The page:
But when the company is ready to scale up production in about two years, "we aim to price it below the cost of mass-market ground beef - it's entirely technically feasible".
Impossible Foods will probably build its production facilities "somewhere in Asia or China", Brown says.
To grow the business, they are getting advice from Horizons Ventures, which will help develop a strategy for the launch. Set up in 2002, Horizons has invested in more than 60 hi-tech businesses, including Hampton Creek, Misfit Wearables (which designs and manufactures products using sensor technology) and DeepMind, which makes artificial intelligence learning systems.
The low-profile fund doesn't release details of its operations or rates of return. But from its investment patterns, Horizons Ventures typically looks for promising start-ups that have already secured significant seed capital, and require a major injection of funds to make technological breakthroughs or move into mass production.
Brown didn't know about Horizons Ventures until a scientist friend introduced him to businesswoman Solina Chau Hoi-shuen, who directs the US$8.2 billion Li Ka Shing Foundation. They met in May and "very quickly, Horizons expressed interest in investing", Brown says.
Many of Li's investments in innovation technology, including early stakes in Facebook and Spotify, have paid off handsomely. Whether Impossible Foods will do the same remains to be seen. There's certainly no lack of ambition: while focusing on refining their beef patties, the team plans to use plant-based materials to replicate mutton, chicken and pork and milk.
Brown has a record of engineering disruptive changes. In the early '90s, he invented DNA microarrays for studying how genes are expressed and showed other researchers how they could use the knowhow. And in 2000, he and two other scientists launched Public Library of Science (PLOS), the free, online journal that has been a driving force for open-access scientific publishing.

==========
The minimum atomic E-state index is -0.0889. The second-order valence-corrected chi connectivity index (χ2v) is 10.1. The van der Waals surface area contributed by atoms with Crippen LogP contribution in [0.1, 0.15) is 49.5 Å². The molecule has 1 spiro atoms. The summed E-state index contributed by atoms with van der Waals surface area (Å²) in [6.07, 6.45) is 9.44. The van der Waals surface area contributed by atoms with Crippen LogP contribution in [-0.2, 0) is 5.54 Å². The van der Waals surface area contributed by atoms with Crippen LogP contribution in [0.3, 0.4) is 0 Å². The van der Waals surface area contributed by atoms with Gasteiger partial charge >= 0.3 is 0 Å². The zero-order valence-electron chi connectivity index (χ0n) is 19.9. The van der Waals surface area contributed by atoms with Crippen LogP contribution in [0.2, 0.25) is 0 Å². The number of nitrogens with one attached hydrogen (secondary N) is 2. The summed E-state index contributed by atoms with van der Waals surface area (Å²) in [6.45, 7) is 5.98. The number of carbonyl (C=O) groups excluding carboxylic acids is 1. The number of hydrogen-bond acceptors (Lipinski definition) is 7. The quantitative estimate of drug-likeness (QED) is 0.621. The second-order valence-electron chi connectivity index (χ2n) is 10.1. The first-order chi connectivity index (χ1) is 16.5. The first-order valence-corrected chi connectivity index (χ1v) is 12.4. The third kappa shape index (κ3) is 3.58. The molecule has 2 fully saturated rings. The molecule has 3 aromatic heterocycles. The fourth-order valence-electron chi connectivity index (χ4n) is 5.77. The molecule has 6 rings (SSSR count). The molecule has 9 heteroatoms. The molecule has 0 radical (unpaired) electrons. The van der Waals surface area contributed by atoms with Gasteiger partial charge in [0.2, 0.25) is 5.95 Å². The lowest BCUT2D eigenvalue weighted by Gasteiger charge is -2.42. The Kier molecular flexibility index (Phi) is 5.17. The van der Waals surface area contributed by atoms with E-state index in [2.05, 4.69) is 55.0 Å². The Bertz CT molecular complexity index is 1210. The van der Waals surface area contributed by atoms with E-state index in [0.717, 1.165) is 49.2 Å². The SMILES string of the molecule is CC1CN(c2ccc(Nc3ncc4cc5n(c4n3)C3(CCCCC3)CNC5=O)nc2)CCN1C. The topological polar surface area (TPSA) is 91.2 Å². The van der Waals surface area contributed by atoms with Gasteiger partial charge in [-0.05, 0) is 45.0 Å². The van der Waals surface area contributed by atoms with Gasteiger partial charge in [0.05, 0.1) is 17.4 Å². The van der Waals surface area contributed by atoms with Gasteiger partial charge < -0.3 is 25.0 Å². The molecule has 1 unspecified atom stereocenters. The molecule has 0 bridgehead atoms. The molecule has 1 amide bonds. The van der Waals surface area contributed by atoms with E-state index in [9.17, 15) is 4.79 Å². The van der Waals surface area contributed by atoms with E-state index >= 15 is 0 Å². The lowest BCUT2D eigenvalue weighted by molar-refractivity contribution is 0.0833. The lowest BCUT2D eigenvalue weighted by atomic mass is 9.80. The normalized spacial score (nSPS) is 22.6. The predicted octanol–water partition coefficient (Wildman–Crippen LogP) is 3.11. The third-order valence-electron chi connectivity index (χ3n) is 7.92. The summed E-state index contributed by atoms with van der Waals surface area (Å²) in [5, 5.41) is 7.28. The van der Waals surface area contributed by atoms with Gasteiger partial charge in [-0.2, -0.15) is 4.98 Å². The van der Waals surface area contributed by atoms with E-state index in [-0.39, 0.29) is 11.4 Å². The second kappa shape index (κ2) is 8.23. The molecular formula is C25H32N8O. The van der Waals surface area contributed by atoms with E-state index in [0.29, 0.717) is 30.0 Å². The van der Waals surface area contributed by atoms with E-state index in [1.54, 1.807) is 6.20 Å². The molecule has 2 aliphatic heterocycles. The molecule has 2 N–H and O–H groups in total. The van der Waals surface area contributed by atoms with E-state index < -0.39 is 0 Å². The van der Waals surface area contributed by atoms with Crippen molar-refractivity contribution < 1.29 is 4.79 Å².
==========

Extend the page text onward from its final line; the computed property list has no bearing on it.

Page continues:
Brown is certainly hoping that his company's plant-based "meat" will disrupt the livestock industry.
The seed is sowed: when a burger goes on the backburner
He came, he tasted, and he was inspired. Last week, tycoon Li Ka-shing got a bite of the meatless burger produced by Impossible Foods and declared himself impressed. "This is truly incredible."
Using heme protein, technology can now turn a plant-based burger into something like the real deal, Li says, referring to the imitation meat from Stanford scientist Patrick Brown's California-based startup.
"As the British sci-fi writer Arthur C. Clarke once said, 'the only way of discovering the limits of the possible is to venture a little way past them, into the impossible', just like this Impossible cheeseburger."